She says she’s interested in running for president, but Sarah Palin is not backing that interest up with action…

“I see no activity, no hires, no grassroots, and there is no structure to the volunteer organization for Palin that existed four years ago,” said Craig Bergman, a Republican consultant who worked with the Organize4Palin group in Iowa in 2011.

Myrna Beeber, who oversaw 11 counties as a regional coordinator for the group in 2011, attended Palin’s speech in Des Moines on Saturday and said she still counts herself among Palin’s supporters. But she hasn’t been in touch with anyone about a bid for president and isn’t holding out hope that the colorful Going Rogue author is serious about running…

“Sarah Palin is like Tim Tebow,” Bergman mused, referring to the quarterback who won the Heisman Trophy playing for the University of Florida but fizzled in the NFL. “Her fans love her, her critics hate her, she can win a national championship in college. But to play in the NFL is a whole different level of talent.”

***

By the time Palin finished speaking, it was hard for anyone to believe she truly is “seriously interested” in running for president. Palin followed former executive Carly Fiorina, who gave a well-received speech that left many in the audience wanting to hear more. Like any serious would-be candidate, Fiorina had obviously taken care to prepare the best speech she could. The contrast with Palin could not have been clearer.

The experience leaves Iowa Republicans with a lot to think about. Yes, Palin is still a draw. Yes, conservatives still empathize with her over the beating she took from the media in 2008. But if there is indeed nothing behind her “seriously interested” talk — and it appears there is not — should she be included in events leading up to the 2016 caucuses? A lot of GOP activists may come to agree with one of those well-connected Iowa Republicans quoted above, who remarked, “The sooner these forums in Iowa focus on those actually running, the better.”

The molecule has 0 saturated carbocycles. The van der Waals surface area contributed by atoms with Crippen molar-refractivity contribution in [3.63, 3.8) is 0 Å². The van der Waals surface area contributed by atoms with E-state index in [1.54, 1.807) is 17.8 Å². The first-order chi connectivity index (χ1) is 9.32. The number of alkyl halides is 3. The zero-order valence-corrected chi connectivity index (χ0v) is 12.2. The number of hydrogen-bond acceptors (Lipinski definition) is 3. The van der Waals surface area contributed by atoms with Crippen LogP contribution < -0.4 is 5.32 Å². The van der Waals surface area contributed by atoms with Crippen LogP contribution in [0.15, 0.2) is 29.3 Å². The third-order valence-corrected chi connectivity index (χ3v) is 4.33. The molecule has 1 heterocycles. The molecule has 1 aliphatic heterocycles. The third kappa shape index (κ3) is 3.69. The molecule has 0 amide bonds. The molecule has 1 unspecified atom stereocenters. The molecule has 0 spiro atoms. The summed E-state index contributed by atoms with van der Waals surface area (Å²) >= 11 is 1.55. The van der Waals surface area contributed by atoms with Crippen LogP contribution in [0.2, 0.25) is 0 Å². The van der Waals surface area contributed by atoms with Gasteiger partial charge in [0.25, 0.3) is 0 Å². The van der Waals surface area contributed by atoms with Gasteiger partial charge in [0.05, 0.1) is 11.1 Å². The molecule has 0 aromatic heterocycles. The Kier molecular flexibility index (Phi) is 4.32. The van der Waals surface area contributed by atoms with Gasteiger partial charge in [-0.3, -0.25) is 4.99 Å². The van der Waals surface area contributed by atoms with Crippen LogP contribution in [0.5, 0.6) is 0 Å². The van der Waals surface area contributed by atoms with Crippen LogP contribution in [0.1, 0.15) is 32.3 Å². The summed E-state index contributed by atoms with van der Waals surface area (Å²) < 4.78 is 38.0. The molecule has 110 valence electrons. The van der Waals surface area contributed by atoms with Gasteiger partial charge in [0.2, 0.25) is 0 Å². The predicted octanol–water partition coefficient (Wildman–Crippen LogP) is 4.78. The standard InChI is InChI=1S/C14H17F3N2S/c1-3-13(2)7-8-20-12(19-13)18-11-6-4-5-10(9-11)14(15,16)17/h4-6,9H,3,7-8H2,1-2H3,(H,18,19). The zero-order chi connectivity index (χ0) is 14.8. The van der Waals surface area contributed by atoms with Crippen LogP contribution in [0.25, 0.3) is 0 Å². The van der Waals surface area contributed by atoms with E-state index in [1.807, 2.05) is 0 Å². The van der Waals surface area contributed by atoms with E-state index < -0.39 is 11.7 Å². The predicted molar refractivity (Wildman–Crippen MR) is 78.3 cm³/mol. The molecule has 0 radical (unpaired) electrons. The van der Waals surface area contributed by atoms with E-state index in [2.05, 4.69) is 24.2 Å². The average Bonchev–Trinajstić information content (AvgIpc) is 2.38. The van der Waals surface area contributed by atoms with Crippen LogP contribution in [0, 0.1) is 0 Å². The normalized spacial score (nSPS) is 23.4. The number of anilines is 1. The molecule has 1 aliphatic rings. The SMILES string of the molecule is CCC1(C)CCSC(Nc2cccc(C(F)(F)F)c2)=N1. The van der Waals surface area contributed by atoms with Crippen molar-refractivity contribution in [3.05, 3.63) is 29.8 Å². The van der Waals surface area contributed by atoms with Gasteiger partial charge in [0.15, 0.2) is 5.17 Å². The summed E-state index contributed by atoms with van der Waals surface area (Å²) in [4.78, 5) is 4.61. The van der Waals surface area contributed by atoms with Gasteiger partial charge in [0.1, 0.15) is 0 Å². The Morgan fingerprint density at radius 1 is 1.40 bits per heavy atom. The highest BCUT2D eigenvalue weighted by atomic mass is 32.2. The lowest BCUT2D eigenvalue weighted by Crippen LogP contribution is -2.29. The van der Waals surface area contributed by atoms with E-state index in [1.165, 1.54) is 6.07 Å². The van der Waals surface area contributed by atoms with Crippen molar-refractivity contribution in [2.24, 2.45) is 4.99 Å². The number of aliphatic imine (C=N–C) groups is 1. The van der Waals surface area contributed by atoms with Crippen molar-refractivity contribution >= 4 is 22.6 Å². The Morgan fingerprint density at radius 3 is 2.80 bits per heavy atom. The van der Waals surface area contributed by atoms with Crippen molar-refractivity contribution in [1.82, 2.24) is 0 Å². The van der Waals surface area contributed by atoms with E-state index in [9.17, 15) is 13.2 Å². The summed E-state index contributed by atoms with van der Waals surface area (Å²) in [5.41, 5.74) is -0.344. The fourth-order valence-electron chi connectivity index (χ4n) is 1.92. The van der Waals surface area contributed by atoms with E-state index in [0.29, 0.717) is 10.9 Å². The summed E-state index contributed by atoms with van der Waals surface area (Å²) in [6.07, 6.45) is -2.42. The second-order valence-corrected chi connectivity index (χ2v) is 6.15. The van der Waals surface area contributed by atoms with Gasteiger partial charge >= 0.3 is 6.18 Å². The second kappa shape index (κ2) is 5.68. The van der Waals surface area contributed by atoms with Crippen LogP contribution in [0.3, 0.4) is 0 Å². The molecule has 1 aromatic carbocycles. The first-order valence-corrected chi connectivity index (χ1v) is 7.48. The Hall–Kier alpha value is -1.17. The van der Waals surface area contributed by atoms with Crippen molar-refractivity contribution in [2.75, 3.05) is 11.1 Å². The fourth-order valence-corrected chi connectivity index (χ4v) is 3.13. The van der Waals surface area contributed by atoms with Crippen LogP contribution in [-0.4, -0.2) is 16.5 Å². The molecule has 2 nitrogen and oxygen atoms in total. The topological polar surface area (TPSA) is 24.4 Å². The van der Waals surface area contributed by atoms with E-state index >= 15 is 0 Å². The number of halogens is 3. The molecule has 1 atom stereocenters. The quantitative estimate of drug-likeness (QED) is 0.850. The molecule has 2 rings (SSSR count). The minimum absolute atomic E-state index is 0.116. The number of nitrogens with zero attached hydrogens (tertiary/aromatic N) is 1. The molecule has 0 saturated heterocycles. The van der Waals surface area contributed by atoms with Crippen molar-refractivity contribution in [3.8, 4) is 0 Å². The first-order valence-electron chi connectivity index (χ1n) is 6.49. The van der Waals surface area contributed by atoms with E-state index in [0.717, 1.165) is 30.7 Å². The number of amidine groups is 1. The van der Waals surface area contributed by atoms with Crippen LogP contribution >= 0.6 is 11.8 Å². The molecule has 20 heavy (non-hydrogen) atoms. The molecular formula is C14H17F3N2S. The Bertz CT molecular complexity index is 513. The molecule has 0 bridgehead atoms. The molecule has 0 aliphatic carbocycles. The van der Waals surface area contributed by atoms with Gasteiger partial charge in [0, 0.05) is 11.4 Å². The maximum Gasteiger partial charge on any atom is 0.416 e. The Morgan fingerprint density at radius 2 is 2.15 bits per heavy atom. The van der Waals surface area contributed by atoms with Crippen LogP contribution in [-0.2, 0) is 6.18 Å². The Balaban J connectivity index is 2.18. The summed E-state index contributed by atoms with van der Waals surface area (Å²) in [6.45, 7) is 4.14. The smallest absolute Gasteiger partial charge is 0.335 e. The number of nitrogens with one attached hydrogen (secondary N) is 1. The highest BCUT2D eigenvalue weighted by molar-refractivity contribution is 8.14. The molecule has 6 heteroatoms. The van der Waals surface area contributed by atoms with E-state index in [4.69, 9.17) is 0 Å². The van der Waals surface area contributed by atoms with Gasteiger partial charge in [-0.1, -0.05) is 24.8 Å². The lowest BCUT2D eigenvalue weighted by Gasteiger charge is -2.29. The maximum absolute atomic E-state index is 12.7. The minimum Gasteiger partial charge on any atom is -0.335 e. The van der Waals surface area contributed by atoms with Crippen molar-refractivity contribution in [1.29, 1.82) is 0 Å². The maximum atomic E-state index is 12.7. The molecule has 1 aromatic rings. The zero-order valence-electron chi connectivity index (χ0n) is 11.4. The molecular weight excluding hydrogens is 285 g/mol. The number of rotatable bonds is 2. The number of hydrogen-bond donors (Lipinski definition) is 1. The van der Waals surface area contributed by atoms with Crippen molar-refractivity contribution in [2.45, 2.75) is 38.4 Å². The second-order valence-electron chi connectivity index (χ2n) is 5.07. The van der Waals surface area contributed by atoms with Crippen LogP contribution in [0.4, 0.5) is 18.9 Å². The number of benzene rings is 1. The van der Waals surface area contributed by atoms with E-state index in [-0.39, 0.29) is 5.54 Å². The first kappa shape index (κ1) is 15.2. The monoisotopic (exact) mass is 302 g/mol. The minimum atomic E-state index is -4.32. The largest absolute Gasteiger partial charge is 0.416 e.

***

“Frankly, I don’t think that she’s going to be much of an issue in this cycle,” Ed Morrissey, senior editor at the conservative Hot Air blog, told the Washington Examiner media desk. He said Palin doesn’t appear to have made any concrete steps toward declaring a candidacy and that she’s “mostly just a speaker.” He said her speech in Iowa “wasn’t well prepared.”…

“The grassroots and the conservative media that may still have a soft spot for Palin has generally moved on,” [Ben] Domenech said. “Maybe they’re a little tired of having to defend her. Maybe they’re a little tired of her kind of approach to speechmaking and that could end up putting her in a position where even if she has a lot of sympathy, they really don’t view that support as transitioning to a presidential run.”…

“If she’s got the fire in her belly and believes she’s got a shot, she should go on stage and make her argument,” said Ben Howe, a blogger for RedState. “I’m just not sure her argument will be all that compelling and the cynical side of me worries that being in the ‘maybe I’ll run for president’ camp is just the business she’s chosen.”

Leon Wolf, another RedState blogger, shared the sentiment. “I lost a ton of respect for her in the run up to 2012 as she clearly, deliberately drew out an announcement about whether the was going to run or not so as to maximize her exposure with the press,” he said. “I think at this point she is going to attempt the same thing in 2016 but she will likely find that she has burned her bridges with all but her most committed followers such that she won’t be treated seriously by a critical enough mass of actual Republican primary voters that it will matter.”